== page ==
Iraqi author Inaam Kachachi wins Lagardere Award
London - Iraqi writer Inaam Kachachi has won the Lagardere Award for Arab Novel for Tashari, which was originally published in Arabic in 2013 and translated into French in 2016.
Kachachi’s novel focuses on the displacement of Iraqis during the past few decades, telling the story of a female Iraqi doctor and her children, who live on three different continents.
The word “tashari” in the Iraqi Arabic dialect refers to the shot fired from hunting rifle, which scatters in several directions, symbolising displacement.
Kachachi spoke of the important role of the book’s translator, François Zabbal. She particularly lauded his ability to explain in French the complicated references in Iraqi society.
This can be further appreciated by considering that novels competing for the same prize were written in French by Lebanese and Moroccan authors.
Born in Baghdad in 1952, Kachachi studied journalism at Baghdad University and worked in the Iraqi media before moving to Paris to complete her doctorate at the Sorbonne. In addition to writing novels, she works as a Paris correspondent for Asharq Al-Awsat newspaper and Kol Al-Usra magazine.
Kachachi said her next book will also be about migration, telling a love story set in Iraq, Venezuela and France.
“Migration is the stability of the age. Migration is the daughter of war,” Kachachi said. “Mixing fiction with reality produces good work.”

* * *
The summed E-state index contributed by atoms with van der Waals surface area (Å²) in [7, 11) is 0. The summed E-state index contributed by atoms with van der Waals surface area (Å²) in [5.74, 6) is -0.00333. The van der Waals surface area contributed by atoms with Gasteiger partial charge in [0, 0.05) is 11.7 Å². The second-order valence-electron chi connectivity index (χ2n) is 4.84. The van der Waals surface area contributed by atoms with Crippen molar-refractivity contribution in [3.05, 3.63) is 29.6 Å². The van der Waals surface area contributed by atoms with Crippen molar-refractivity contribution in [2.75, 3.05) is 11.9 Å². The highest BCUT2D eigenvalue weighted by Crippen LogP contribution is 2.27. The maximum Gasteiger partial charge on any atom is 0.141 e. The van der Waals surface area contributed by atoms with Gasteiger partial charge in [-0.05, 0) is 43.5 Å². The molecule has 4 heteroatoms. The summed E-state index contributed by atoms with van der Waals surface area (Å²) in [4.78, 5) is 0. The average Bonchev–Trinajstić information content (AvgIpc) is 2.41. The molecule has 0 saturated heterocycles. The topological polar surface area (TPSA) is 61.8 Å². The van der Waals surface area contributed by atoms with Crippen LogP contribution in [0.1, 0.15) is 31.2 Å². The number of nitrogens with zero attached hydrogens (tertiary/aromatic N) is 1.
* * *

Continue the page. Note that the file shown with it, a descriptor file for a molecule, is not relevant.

Migration and exile are indeed a central part of Kachachi’s view of the world.
In a 2012 interview with the UAE-based newspaper the National, Kachachi said, although she left Iraq in 1979, she does not consider herself to be in exile as living in Paris is “a privilege”.
“I am still continuing to work as an Iraqi, my books are Iraqi books, not French books. That is the literature of real life. It is more interesting than imagination,” she said.
Fellow Iraqi writer Hadiya Hussein also took notice of Kachachi’s focus on their homeland.
“Inaam Kachachi is loyal to the characters who have spent the best part of their lives to help build this nation, which lives in our souls,” Hussein said. “Kachachi left Iraq, but Iraq had not left her.”
Whether as a novelist or as a journalist, Kachachi frequently addresses the plight of women, especially those from the Arab world.
“Most of her articles are about the struggle and suffering of women,” noted Amman-based Iraqi author Lutfiya al-Dulaimi.
Kachachi’s focus on women was also noted by Syrian writer Haitham Hussain, who cited the heroine in Tashari as “an example of the strong Iraqi woman whose character is strongly formed by knowledge and education”.
“She (the heroine) participated in the development and enlightenment of her society but the imposing circumstances and the wars led her to leave her country at the age of 80,” he added.
Although her writing is in Arabic and her plots often reflect a deep attachment as well as detailed knowledge of her homeland, Kachachi is familiar with the Western literary schools of thought, according to Syrian writer Abdullah Maksour.
Iraqi writer Basim Furat noted that Iraq is in dire need of more novelists like Kachachi as the country already boasts of renowned poets.
Branding her an “Iraqi icon”, Furat said Kachachi’s unsuccessful efforts in poetry helped her to succeed in writing three novels.
The Lagardere Award for Arab Novel includes a prize of $11,000. The award jury issued a $5,500 special mention to Best-seller by Reda Dalil. The awards are to be formally presented October 12th in Paris.
Since its launch in 2013, the Lagardere Award for Arab Novel was been won by Lebanese writer Jabbour Douaihy, Egyptian novelist Mohammad al-Fakharany and Saudi novelist Mohammed Hasan Alwan.